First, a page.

Tender Pot Roast with Potatoes and Carrots

written by

Cara Noble

posted on

September 10, 2023

I'm a huge fan of an oven roast. Either a round roast or a sirloin tip roast, cooked to a perfect medium rare and sliced - for me that's hard to beat. 

But every once in a while, a pot roast really hits the spot. There's something about that fall-apart tenderness, coupled with a perfect gravy. Especially as temperatures begin to drop, it's the ultimate comfort food. 

And obviously I'm a huge fan of the more things you can fit into fewer dishes, the better. So huge win on that front. 

When you're picking out a roast to cook as a pot roast, you want to choose one that has a bit more fat in it. The good ones for this are chuck or cross rib. These cuts have more connective tissue in them too (which can make them tough), but by cooking them longer you will break it down and they will become fall-apart tender. And, the fat in them keeps it moist throughout that long cook time, so that you don't have to worry about the meat drying out. Beautiful. 


So let's get started. First, you obviously start with your roast of choice. Oh and preheating the oven to 350F now is probably a good move too.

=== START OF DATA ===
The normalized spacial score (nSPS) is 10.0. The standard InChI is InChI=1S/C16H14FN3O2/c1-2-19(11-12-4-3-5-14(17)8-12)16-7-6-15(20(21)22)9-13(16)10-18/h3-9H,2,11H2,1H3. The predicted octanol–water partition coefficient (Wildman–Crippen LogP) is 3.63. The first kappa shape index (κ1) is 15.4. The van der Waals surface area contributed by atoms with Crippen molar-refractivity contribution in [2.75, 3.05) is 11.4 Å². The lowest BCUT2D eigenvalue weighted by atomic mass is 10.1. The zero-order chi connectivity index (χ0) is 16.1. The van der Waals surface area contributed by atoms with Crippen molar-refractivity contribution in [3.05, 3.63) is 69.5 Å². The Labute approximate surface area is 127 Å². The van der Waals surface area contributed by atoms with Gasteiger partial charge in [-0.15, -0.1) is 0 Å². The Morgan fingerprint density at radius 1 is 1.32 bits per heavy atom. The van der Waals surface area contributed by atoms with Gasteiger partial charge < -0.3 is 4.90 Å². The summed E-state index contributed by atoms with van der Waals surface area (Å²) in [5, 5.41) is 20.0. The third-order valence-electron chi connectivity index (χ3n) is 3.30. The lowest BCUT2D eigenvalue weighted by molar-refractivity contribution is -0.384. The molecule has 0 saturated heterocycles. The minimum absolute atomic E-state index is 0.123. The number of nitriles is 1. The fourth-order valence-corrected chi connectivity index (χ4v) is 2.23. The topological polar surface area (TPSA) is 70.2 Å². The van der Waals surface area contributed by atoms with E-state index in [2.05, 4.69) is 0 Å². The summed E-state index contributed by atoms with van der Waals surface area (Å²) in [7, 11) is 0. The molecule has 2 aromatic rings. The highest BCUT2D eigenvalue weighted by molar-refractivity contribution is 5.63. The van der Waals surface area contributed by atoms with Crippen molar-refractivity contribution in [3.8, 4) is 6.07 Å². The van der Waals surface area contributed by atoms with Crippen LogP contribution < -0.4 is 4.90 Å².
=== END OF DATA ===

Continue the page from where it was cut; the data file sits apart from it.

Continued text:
Find an oven safe dutch oven that will fit your roast, with a bit of extra room for the veggies. I started with a dutch oven for a 4.5lb roast, and quickly realized I had made a major miscalculation and had to upsize to a large casserole dish. 

Season the roast with salt and pepper, then heat the dutch oven up on high and put some butter in it. Then, sear all sides of the roast - about 4-5 minutes per side, to get that nice dark brown crust on it. There's a lot of deliciousness in there. 

Remove the roast, and add the beef broth to the pot to deglaze it and scrape up all of those browned bits. Put the roast back, then arrange the vegetables around it. Mix together the rest of the ingredients and pour overtop. 

Cover and place in the oven - you will probably need to allow about three hours for it to cook. You want the roast to be fall-apart tender, so I check for doneness just with a butter knife - it should slide through fairly easily, but there will be a bit of resistance. At the end of the day, it should shred easily with a fork.


And any drippings at the bottom make for an incredible gravy! Gravy can actually whip up fairly quickly, and I always recommend making a roux for it. Take equal parts butter and flour (a couple tablespoons of each). Melt the butter in a pan, whisk in the flour, and then let the mixture cook for a bit until it starts to thicken and brown. Add in your drippings, and you can cook it for a bit longer if needed to get to your desired consistency. 


- Cara


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